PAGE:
As fans’ excitement filled the Arena da Amazonia in Manaus, Brazil, in the final minutes of the World Cup on Sunday, a similar sentiment could be heard thousands of miles away in Carnegie, Oklahoma, where the Kiowa tribe was hosting its very own watch party for USA striker Chris Wondolowski.
In an article for Aljazeera America, members of the Kiowa tribe erupted in applause when ESPN flashed a photo of Wondolowski on the TV screen and the announcer said that he was “half Native American” and a member of the Kiowa tribe and that “He is on for the USA, a born goal scorer.”
Dorothy Whitehorse-Delaune, 82, wore a T-shirt with Wondolowski’s official World Cup photo on the front and his name in jersey-style lettering written on the back. She was showing support for her grandson, who made his debut in Sunday’s game against Portugal.
“I’m a fluent Kiowa speaker. I’ve been all over the world. But I don’t understand soccer,” Whitehorse-Delaune told Aljazeera America. “But for somebody that didn’t speak English until they were 6 and then having someone playing on an international team, and he’s from your family? It’s just overwhelming. Look how far we’ve come.” Whitehorse-Delaune was interviewed for the article by Tristian Ahtone.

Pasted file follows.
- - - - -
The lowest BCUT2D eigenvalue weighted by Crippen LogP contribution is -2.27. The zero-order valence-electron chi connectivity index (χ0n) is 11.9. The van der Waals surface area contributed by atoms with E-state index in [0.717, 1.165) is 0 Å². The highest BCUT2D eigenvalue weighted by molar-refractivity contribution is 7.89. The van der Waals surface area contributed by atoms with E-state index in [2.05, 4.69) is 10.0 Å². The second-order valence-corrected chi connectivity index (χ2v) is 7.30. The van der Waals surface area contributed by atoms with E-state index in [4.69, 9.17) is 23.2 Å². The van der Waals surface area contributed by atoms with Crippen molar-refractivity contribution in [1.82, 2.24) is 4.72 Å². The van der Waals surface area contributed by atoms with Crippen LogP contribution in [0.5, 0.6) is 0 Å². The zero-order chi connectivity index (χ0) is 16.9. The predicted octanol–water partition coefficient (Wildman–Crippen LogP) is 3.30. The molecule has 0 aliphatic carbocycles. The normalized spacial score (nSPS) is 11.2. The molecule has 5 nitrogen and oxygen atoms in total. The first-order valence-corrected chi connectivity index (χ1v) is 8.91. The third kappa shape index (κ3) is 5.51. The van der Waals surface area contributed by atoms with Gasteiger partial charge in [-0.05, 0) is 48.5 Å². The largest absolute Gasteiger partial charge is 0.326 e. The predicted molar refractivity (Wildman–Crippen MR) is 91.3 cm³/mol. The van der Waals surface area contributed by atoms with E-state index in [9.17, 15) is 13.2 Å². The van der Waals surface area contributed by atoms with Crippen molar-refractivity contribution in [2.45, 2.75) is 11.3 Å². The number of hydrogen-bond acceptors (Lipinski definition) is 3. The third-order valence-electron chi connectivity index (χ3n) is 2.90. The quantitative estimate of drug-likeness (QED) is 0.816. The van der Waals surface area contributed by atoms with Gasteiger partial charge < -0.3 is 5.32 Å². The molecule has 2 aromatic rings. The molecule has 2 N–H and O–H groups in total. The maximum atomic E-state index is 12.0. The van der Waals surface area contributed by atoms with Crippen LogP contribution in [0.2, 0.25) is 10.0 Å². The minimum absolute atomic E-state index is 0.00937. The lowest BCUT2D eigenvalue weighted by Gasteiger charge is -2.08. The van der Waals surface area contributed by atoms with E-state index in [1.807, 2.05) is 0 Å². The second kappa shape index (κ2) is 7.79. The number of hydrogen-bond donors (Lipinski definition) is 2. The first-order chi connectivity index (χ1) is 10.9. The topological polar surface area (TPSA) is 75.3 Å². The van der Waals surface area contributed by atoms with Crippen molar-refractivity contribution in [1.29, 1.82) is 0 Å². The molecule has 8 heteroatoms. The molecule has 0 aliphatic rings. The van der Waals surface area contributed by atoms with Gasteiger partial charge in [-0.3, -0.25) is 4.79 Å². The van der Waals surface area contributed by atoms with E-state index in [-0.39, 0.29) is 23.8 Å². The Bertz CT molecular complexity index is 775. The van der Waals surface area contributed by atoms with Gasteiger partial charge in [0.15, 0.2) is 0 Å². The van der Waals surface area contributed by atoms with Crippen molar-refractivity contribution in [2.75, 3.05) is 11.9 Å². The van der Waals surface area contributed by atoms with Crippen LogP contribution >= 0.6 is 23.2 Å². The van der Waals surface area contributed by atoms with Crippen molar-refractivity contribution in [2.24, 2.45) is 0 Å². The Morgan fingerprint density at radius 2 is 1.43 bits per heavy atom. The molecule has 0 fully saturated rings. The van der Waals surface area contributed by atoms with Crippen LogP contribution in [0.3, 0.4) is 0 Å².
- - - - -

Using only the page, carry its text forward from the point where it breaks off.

Wondolowski replaced Clint Dempsey in the 87th minute with US ahead 2-1. They beat Ghana in their first game 2-1. But, a goal scored in the 90th minute of Sunday’s game by Portugal’s Silvestre Varela left Team USA heartbroken, they tied 2-2.
But despite the loss, Whitehorse-Delaune will continue to cheer for her grandson — the first tribally enrolled Native American to participate in the World Cup – on Thursday when Team USA plays against Germany.
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